None of this has been lost on the North Korean regime. Our demonstrated willingness to use force to remove a threat, paired with the possibility of reward for cooperation, provides the decision- makers in Pyongyang with useful instruction in the rules of this new world. Once again, this bracketing of the regime's options was made possible by our actions in Iraq.
Clearly, the administration's actions regarding non-proliferation are of a sweeping nature. But even with all that has been done, much more remains, as the administration is the first to point out. In his recent speech, the president laid out an agenda listing several areas in which additional action is urgently needed, including addressing the proliferation problems inherent in countries seeking to acquire the complete nuclear fuel cycle and the need for expanded export controls worldwide, among others. Some of these problems have no ready solution and will require increased attention. Each of these many actions and policies should be celebrated in themselves. But their true importance emerges only when they are arrayed together and seen as a whole, for they demonstrate the extraordinary effort by this administration to craft and put in place a far-seeing, comprehensive and action-oriented strategy focused not merely on the limited task of defense, but on preempting our annihilation.
Of course, the administration inherited some very valuable initiatives, such as the Nunn-Lugar program that continues our massive effort to secure the vast weapons of mass destruction arsenal left in the wreckage of the Soviet empire. But its strategy moves well beyond merely embracing and modifying this inheritance to aspiring to nothing less than a dramatic and ambitious reinvention that seeks to address all areas of this fatal menace, and to do so for the first time. If there is fault to be had with this administration in this area, it is that they have been remiss in not shouting their success from the rooftops.
Action long dreamed of is finally being taken, but there is much more to do. We must make up for decades of stillborn plans, of wishful thinking, of irresponsible passivity. We're already late, but we are no longer bystanders wringing our hands and hoping that somehow we will find shelter from gathering threats, no longer dispirited by difficult problems that have no immediate answer, no longer waiting for some international court to issue a reluctant warrant or grudging permission to allow us to take measures to protect ourselves.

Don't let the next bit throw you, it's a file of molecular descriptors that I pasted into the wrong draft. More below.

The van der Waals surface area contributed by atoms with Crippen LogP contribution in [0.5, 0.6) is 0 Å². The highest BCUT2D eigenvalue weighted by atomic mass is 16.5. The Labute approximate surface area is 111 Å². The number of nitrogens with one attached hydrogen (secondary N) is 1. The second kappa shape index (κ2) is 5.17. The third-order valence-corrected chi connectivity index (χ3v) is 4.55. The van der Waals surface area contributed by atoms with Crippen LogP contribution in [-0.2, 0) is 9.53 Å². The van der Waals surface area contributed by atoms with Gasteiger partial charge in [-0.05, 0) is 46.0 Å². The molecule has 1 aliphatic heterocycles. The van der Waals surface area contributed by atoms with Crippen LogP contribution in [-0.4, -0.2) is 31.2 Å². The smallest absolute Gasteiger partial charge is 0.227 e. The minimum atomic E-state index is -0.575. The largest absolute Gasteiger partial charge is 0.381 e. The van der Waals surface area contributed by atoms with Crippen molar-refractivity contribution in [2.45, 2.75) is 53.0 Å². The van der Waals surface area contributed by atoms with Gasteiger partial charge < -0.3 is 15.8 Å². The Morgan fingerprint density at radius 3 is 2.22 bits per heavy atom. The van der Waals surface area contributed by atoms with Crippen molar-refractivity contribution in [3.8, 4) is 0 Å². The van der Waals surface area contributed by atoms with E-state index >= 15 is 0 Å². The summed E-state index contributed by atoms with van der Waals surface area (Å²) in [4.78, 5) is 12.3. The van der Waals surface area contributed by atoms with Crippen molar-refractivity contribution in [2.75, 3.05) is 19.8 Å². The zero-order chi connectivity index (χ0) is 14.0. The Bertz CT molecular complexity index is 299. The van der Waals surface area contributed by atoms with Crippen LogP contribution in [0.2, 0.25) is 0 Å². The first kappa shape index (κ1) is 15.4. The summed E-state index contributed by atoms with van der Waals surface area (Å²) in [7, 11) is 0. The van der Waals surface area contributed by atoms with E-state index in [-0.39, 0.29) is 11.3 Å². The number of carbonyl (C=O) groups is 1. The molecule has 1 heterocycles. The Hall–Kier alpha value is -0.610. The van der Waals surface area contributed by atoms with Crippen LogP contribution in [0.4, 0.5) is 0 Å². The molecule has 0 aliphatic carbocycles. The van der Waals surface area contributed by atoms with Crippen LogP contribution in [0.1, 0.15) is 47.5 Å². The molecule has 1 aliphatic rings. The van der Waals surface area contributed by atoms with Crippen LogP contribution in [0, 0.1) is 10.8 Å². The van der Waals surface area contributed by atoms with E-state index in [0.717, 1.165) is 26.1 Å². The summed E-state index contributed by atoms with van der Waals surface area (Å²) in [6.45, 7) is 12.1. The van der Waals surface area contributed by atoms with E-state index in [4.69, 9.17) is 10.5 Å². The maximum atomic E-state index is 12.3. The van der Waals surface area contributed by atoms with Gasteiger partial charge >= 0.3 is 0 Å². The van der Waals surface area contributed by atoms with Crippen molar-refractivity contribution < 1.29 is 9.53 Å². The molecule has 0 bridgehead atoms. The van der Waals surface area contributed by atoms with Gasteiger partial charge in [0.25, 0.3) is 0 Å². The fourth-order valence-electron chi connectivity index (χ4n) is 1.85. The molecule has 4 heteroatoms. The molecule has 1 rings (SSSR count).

This president has begun to lay the foundation for a comprehensive, multi-layered, root-and-branch approach to the mortal danger of the proliferating instruments of our destruction. A global system of overlapping levels of international, multilateral, and unilateral measures is being erected, each using different tools and methods, but all sharing a common purpose: the putting in place of a strategy of preemptive non-proliferation.
We are only at the beginning, but it is an extraordinary beginning. Everyone in this room, everyone in this country, owes this administration thanks for the fact that we are not only meeting this ultimate of threats on the field, but we are advancing on it, battling not only aggressively, but successfully. For the outcome of this battle may be nothing less than a chance to survive.
I now turn to my friend and colleague Tom Lantos for such remarks as he may wish to make.
REP. TOM LANTOS (D-CA): Thank you, Mr. Chairman. Let me first commend you for holding this very important hearing.
REP. HYDE: Of course.
REP. LANTOS: I also want to welcome the distinguished secretary who has contributed so much to our national security.
Mr. Chairman, Libya's decision to give up its nuclear weapons development program has made an unprecedented contribution to the security of the Middle East and North Africa, and to a broader region. The potentially destabilizing presence of nuclear weapons in Libya is no longer a threat. But perhaps more importantly, the documents and materials turned over by Tripoli to the United States brought to light the shadowy truth behind the massive international nuclear black market.
Using this evidence, we were finally able to prove that Pakistan was the key player in the international nuclear trade. Using this black market, the leadership of Iran, North Korea and other rogue regimes aggressively pursued their nuclear ambitions at the expense of international stability and American national security.
As a result of these profound and eye-opening developments, the administration recently announced seven proposals to begin the process of shutting down the nuclear black market. While I am pleased with this interest in non-proliferation policy, it is somewhat disconcerting that this important initiative is being launched three, four years into the administration's tenure, particularly since we have known from day one that non-proliferation policy had to be a top national security priority.